Kiti leidimai - Peržiūrėti viską
The Dial A Magazine for Literature, Philosophy, and Religion, 1 tomas
Margaret Fuller,Ralph Waldo Emerson,George Ripley
Visos knygos peržiūra - 1841
beauty become better Bible blessed called character Christ Christianity church conscience criticism divine doctrine dream duty earth eternal evil fact faith father feel flowers freedom genius German German literature give God's Goethe Handel hands happy heart heaven Hegel highest holy hope human idea ideal infinite influence innate ideas inspiration Jesus Jouffroy Klopstock labor learned light ligion literature live look man's means ment Messiah mind miracles moral nature never noble outward Pantheism perfect Persius persons philosophy Plato poet poetry principles prophet Protestantism pure religion religious revelation rich seems selfish sense Shakspeare Shelley society soul speak spirit sublime sweet taste thee theology things thou thought tion toil Trinitarian true truth Unitarian universe voice whole Wolfgang Menzel words worship write youth Zoroaster
122 psl. - The hand that rounded Peter's dome, And groined the aisles of Christian Rome, Wrought in a sad sincerity: Himself from God he could not free; He builded better than he knew : The conscious stone to beauty grew.
179 psl. - Tis madness to resist or blame The face of angry heaven's flame ; And if we would speak true, Much to the Man is due Who, from his private gardens, where He lived reserved and austere (As if his highest plot To plant the bergamot) Could by industrious valour climb To ruin the great work of time, And cast the Kingdoms old Into another mould.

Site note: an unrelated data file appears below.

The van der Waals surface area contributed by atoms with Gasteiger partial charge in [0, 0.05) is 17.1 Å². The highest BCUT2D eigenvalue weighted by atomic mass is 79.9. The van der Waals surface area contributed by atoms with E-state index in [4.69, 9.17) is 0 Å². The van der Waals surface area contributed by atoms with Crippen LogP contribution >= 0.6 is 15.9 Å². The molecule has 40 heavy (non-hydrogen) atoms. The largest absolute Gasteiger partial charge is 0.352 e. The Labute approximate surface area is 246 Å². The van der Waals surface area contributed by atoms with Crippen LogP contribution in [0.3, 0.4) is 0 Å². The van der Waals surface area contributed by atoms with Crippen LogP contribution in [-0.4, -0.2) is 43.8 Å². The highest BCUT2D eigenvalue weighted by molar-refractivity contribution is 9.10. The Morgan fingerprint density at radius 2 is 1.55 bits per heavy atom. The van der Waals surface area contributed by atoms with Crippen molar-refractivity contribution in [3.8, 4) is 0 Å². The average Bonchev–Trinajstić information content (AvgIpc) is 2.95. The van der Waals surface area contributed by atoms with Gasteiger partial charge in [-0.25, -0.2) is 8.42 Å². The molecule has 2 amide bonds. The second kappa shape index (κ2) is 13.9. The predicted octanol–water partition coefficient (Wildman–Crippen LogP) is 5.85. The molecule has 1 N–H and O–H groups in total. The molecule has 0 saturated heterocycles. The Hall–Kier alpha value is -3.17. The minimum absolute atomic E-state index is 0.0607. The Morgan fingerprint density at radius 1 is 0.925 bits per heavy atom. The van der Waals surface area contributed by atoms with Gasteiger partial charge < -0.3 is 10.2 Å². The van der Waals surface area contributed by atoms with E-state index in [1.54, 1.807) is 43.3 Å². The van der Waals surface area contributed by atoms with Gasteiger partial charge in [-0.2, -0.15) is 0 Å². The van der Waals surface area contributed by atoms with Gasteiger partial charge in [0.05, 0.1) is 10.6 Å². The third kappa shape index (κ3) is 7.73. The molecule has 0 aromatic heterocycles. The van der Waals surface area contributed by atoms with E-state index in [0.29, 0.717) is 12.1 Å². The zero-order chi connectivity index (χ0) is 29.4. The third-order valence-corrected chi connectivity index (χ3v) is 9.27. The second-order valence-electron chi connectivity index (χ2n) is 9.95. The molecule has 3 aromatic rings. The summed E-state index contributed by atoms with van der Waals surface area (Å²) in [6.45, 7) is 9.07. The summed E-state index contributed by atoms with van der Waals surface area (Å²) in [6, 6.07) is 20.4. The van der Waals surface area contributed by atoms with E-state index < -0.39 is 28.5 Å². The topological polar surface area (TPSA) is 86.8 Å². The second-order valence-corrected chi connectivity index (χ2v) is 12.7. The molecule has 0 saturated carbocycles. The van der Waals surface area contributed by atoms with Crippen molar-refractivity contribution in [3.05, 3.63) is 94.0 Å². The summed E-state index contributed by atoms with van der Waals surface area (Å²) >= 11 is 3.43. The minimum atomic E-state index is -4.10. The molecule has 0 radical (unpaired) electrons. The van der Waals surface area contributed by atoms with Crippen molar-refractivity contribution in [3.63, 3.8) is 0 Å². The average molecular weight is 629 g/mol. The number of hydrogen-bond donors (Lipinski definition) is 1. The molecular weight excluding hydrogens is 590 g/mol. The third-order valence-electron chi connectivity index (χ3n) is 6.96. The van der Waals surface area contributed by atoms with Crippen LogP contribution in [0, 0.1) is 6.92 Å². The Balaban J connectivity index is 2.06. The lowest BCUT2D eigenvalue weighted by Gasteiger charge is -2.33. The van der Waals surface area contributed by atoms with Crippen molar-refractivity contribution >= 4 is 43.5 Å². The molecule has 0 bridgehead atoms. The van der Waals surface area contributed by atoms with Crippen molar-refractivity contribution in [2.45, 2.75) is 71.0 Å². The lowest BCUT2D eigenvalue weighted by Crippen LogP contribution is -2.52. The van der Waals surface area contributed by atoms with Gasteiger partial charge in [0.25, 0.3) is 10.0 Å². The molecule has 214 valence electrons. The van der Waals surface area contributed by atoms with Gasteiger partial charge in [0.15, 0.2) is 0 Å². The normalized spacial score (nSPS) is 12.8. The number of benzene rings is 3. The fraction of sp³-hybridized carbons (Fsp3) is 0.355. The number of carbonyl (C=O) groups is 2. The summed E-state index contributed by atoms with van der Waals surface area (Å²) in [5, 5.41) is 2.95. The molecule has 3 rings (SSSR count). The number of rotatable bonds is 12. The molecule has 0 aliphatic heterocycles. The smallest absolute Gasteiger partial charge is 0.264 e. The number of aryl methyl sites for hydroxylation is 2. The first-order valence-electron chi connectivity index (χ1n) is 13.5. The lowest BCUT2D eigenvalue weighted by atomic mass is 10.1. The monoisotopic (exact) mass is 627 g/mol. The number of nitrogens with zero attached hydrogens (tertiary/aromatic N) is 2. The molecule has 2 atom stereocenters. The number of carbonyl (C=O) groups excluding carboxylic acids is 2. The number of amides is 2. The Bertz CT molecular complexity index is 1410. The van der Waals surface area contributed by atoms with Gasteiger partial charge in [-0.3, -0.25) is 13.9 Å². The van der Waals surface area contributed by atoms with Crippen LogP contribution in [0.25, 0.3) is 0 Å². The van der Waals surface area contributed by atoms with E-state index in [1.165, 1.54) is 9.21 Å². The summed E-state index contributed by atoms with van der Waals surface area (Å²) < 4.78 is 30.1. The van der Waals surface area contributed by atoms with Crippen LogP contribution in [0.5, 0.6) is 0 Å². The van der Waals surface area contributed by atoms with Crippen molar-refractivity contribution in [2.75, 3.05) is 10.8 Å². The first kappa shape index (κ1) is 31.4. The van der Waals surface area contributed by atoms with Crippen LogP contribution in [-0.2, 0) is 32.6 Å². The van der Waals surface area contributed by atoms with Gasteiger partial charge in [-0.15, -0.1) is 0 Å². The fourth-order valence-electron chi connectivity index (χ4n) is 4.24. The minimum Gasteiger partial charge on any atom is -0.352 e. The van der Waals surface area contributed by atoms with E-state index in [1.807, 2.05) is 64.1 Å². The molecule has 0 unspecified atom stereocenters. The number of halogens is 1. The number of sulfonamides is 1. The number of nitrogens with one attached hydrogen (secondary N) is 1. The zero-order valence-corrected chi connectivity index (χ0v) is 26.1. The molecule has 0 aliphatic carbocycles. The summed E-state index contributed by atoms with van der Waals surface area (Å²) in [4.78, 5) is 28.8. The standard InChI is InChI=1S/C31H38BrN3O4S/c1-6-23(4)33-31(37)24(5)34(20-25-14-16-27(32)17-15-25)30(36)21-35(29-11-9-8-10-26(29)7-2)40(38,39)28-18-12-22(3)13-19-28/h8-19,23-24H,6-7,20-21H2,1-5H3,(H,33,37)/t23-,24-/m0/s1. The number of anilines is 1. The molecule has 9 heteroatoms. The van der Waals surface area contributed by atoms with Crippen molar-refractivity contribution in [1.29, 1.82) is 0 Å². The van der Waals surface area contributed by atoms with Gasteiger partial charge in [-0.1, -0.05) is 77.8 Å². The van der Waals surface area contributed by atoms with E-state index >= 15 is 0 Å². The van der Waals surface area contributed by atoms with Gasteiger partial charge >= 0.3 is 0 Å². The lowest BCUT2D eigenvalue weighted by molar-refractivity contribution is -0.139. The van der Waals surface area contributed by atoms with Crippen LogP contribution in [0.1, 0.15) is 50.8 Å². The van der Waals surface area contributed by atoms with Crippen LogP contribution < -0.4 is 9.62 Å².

478 psl. - Which through the summer is not heard or seen, As if it could not be, as if it had not been! Thus let thy power, which like the truth Of nature on my passive youth Descended, to my onward life supply Its calm to one who worships thee, And every form containing thee, Whom, SPIRIT fair, thy spells did bind To fear himself, and love all human kind.
123 psl. - I slept, and dreamed that life was beauty; I woke, and found that life was duty. Was thy dream then a shadowy lie? Toil on, sad heart, courageously, And thou shalt find thy dream to be A noonday light and truth to thee...
245 psl. - Unerring to the ocean sand. The moss upon the forest bark Was pole-star when the night was dark; The purple berries in the wood Supplied me necessary food; For Nature ever faithful is To such as trust her faithfulness. When the forest shall mislead me, When the night and morning lie, When sea and land refuse to feed me...
67 psl. - There is surely a piece of divinity in us, something that was before the elements, and owes no homage unto the sun. Nature tells me I am the image of God, as well as Scripture: he that understands not thus much, hath not his introduction or first lesson, and is yet to begin the alphabet of man.
25 psl. - Thou shalt love the Lord thy God, with all thy heart, and mind, and soul, and strength.
348 psl. - 11 tell me my secret The ages have kept ? I awaited the seer While they slumbered and slept " The fate of the manchild, The meaning of man, Known fruit of the unknown, Dtedalian plan.